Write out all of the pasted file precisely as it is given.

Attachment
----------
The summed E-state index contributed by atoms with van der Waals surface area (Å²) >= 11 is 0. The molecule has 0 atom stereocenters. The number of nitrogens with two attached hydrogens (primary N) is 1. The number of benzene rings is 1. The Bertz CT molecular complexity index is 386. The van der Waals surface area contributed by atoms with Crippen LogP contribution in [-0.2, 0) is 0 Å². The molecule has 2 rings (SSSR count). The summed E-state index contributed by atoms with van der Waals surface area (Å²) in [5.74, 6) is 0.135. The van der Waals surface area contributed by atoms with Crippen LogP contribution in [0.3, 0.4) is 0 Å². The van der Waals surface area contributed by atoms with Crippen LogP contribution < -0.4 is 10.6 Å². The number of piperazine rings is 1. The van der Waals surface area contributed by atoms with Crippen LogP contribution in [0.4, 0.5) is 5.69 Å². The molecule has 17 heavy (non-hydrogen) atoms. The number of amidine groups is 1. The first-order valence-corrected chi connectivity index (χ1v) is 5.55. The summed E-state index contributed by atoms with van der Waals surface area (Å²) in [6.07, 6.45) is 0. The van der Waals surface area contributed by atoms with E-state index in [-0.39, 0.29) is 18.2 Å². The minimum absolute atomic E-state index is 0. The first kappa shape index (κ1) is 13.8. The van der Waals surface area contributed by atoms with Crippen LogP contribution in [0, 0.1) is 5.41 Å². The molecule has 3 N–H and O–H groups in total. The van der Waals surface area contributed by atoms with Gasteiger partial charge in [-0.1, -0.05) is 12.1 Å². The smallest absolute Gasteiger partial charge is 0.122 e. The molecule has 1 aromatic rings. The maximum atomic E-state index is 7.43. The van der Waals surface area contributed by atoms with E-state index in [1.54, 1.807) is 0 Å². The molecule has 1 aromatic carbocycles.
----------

The summed E-state index contributed by atoms with van der Waals surface area (Å²) >= 11 is 0. The molecule has 0 atom stereocenters. The number of nitrogens with two attached hydrogens (primary N) is 1. The number of benzene rings is 1. The Bertz CT molecular complexity index is 386. The van der Waals surface area contributed by atoms with Crippen LogP contribution in [-0.2, 0) is 0 Å². The molecule has 2 rings (SSSR count). The summed E-state index contributed by atoms with van der Waals surface area (Å²) in [5.74, 6) is 0.135. The van der Waals surface area contributed by atoms with Crippen LogP contribution in [0.3, 0.4) is 0 Å². The van der Waals surface area contributed by atoms with Crippen LogP contribution < -0.4 is 10.6 Å². The number of piperazine rings is 1. The van der Waals surface area contributed by atoms with Crippen LogP contribution in [0.4, 0.5) is 5.69 Å². The molecule has 17 heavy (non-hydrogen) atoms. The number of amidine groups is 1. The first-order valence-corrected chi connectivity index (χ1v) is 5.55. The summed E-state index contributed by atoms with van der Waals surface area (Å²) in [6.07, 6.45) is 0. The van der Waals surface area contributed by atoms with E-state index in [-0.39, 0.29) is 18.2 Å². The minimum absolute atomic E-state index is 0. The first kappa shape index (κ1) is 13.8. The van der Waals surface area contributed by atoms with Crippen LogP contribution in [0, 0.1) is 5.41 Å². The molecule has 3 N–H and O–H groups in total. The van der Waals surface area contributed by atoms with Gasteiger partial charge in [-0.1, -0.05) is 12.1 Å². The smallest absolute Gasteiger partial charge is 0.122 e. The molecule has 1 aromatic rings. The maximum atomic E-state index is 7.43. The van der Waals surface area contributed by atoms with E-state index in [1.54, 1.807) is 0 Å². The molecule has 1 aromatic carbocycles.